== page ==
Identification, Images, & Information
For Insects, Spiders & Their Kin
For the United States & Canada
Clickable Guide
Moths Butterflies Flies Caterpillars Flies Dragonflies Flies Mantids Cockroaches Bees and Wasps Walkingsticks Earwigs Ants Termites Hoppers and Kin Hoppers and Kin Beetles True Bugs Fleas Grasshoppers and Kin Ticks Spiders Scorpions Centipedes Millipedes


Subfamily Triatominae - Kissing Bugs

Bloodsucking Conenose - Triatoma sanguisuga Triatoma gerstaeckeri Bloodsucking conenose? - Triatoma sanguisuga Bug - Triatoma Kissing Bug - Triatoma sanguisuga Triatoma sanguisuga 826W02 - Triatoma sanguisuga Triatoma sanguisuga
Kingdom Animalia (Animals)
Phylum Arthropoda (Arthropods)
Subphylum Hexapoda (Hexapods)
Class Insecta (Insects)
Order Hemiptera (True Bugs, Cicadas, Hoppers, Aphids and Allies)
Suborder Heteroptera (True Bugs)
Infraorder Cimicomorpha
Family Reduviidae (Assassin Bugs)
Subfamily Triatominae (Kissing Bugs)
Other Common Names
Conenoses; barbeiro, bicudo, chupĆ£o (Brazil); vinchuca, chipo, pito, chinchorro, chirimacho, iquipito, chupon (in various Spanish-speaking Latin American countries); Bush Chinch (Belize)(1)
Synonyms and other taxonomic changes
Triatominae Jeannel, 1919
Explanation of Names
Type-genus: Triatoma Laporte, 1832.
ca. 120 spp. in 14 genera and 5 tribes worldwide (all but 12 s. Asian spp. are restricted to the Americas)(1); 11 spp. in 2 genera north of Mexico (one Paratriatoma spp., others in Triatoma)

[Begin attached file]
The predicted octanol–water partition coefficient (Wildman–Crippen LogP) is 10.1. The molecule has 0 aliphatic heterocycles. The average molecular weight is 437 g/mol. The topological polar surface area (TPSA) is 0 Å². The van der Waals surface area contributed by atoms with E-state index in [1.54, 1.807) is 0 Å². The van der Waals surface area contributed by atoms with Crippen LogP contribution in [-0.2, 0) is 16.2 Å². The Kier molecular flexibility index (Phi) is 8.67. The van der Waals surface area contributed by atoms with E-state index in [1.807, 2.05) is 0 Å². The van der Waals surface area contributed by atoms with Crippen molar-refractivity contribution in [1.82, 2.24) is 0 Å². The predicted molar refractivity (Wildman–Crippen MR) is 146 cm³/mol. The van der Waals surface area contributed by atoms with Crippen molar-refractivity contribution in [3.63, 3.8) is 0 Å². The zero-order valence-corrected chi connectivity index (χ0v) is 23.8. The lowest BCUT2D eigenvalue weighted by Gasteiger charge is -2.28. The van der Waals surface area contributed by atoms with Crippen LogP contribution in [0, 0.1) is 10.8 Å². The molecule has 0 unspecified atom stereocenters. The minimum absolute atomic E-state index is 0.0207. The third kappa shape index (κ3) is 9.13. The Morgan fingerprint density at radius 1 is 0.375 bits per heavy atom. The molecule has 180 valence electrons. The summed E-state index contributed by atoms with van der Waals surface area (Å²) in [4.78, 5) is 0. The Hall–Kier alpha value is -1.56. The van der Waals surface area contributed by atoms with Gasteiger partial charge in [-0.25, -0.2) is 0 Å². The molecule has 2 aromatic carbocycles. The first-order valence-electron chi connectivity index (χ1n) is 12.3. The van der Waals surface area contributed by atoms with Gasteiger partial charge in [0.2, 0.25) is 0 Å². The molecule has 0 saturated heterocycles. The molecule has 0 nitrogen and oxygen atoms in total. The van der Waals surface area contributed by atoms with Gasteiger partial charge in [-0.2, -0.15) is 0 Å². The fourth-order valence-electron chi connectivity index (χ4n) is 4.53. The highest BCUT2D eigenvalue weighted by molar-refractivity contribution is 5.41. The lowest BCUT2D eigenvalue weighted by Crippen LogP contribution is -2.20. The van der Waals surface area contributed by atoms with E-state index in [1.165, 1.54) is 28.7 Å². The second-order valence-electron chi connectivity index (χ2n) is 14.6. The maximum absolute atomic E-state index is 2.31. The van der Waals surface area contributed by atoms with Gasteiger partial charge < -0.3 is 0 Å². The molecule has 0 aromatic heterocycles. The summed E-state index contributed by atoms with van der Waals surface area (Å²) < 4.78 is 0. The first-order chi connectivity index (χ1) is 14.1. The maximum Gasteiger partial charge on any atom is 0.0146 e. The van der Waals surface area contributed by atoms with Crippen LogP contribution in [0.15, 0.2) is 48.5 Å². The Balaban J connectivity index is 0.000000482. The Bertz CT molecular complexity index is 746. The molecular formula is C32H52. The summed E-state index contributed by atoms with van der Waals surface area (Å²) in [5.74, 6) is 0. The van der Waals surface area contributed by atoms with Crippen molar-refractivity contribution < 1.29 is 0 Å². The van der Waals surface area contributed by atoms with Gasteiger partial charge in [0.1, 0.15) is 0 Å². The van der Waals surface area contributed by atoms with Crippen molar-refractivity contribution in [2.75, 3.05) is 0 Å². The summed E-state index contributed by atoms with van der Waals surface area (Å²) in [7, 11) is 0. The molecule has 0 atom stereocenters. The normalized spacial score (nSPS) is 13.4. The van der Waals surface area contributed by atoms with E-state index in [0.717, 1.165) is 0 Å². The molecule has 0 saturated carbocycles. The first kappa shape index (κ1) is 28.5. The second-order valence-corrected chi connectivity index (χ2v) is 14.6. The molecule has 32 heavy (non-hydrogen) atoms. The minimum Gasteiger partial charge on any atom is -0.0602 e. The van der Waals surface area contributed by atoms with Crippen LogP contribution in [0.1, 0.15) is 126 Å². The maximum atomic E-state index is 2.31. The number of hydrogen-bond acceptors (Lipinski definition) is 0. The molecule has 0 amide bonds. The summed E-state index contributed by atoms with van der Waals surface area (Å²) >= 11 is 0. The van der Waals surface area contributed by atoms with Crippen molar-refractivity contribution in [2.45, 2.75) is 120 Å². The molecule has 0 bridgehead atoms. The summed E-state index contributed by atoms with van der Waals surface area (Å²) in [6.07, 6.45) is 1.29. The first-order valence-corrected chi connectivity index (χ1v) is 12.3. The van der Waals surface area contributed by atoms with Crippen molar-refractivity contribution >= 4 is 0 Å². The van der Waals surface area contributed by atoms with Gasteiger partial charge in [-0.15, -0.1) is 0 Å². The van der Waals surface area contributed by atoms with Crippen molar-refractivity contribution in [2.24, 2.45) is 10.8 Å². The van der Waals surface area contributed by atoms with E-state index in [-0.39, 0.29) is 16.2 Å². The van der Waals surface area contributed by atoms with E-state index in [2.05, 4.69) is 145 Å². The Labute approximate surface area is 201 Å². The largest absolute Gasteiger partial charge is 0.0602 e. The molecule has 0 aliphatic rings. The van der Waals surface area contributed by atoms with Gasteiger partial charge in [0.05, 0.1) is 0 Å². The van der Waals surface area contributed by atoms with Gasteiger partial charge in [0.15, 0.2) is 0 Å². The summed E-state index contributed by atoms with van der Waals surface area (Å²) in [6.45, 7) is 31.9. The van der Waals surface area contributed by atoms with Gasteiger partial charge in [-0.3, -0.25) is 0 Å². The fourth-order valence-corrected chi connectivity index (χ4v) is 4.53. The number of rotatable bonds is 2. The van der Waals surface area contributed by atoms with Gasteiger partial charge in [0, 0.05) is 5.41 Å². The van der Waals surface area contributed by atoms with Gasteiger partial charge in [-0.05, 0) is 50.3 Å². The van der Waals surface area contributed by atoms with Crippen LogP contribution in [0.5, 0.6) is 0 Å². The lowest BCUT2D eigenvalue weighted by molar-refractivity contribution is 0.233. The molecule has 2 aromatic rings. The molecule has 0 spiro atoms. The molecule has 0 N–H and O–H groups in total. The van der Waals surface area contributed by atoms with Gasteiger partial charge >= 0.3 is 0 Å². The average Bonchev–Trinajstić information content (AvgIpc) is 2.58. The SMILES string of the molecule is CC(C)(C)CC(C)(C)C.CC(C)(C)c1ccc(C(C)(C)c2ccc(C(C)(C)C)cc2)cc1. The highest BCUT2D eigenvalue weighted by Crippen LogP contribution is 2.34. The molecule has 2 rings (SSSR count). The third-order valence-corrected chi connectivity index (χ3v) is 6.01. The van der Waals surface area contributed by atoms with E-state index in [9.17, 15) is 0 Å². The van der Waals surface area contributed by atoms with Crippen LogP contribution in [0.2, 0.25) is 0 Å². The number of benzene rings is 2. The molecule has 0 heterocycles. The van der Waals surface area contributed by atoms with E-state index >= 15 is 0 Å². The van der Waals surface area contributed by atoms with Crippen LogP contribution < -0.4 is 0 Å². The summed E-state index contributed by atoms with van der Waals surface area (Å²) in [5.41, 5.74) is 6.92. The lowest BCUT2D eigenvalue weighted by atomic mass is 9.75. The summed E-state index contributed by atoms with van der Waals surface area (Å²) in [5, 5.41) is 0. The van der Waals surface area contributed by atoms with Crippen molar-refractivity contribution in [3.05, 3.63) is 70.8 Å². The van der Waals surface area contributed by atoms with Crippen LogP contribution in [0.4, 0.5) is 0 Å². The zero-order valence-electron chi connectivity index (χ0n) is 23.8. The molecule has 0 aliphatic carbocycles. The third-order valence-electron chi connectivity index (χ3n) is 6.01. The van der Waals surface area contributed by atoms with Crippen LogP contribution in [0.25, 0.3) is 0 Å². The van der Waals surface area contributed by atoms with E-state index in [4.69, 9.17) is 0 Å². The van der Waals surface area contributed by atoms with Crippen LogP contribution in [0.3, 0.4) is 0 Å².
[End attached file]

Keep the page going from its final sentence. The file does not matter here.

5-45 mm (most spp. 20-28 mm)(1). In the US, individuals range from 13-33 mm.
The subfamily is characterized by hemelytra without a quadrate cell, antennal segments not subdivided, transverse constriction of pronotum at or before middle, rostrum more or less straight (not arcuate) and antenniferous tubercles projecting laterally from head.

The subfamily was revised in a exceptional monograph by Lent & Wygodzinsky (1979)(2). This is undoubtedly the most important work in the vast sea of Triatominae literature, particularly regarding identification of the group's taxa.
mostly New World (from s. Argentina to central US) + 12 spp. in s. Asia and a single pantropical sp. (Triatoma rubrofasciata) in Africa(1)
Sheltered habitats used by the hosts(1) ie caves, logs, nests, human habitations, etc.
Blood of various tetrapods (mammals, birds, reptiles, and amphibians)(1).
12 spp. in 3 genera (Triatoma, Rhodnius, Panstrongylus) are considered major vectors of Trypanosoma cruzi (the causative agent of Chagas Disease), but none of those occur in our area(1).
Works Cited
1.Medical and Veterinary Entomology
Gary Mullen, Lance Durden. 2002. Academic Press.
2.Revision of the Triatominae (Hemiptera, Reduviidae), and their significance as vectors of Chagas' disease
H. Lent & P. Wygodzinsky. 1979. Bulletin of the American Museum of Natural History, 163: 1-520.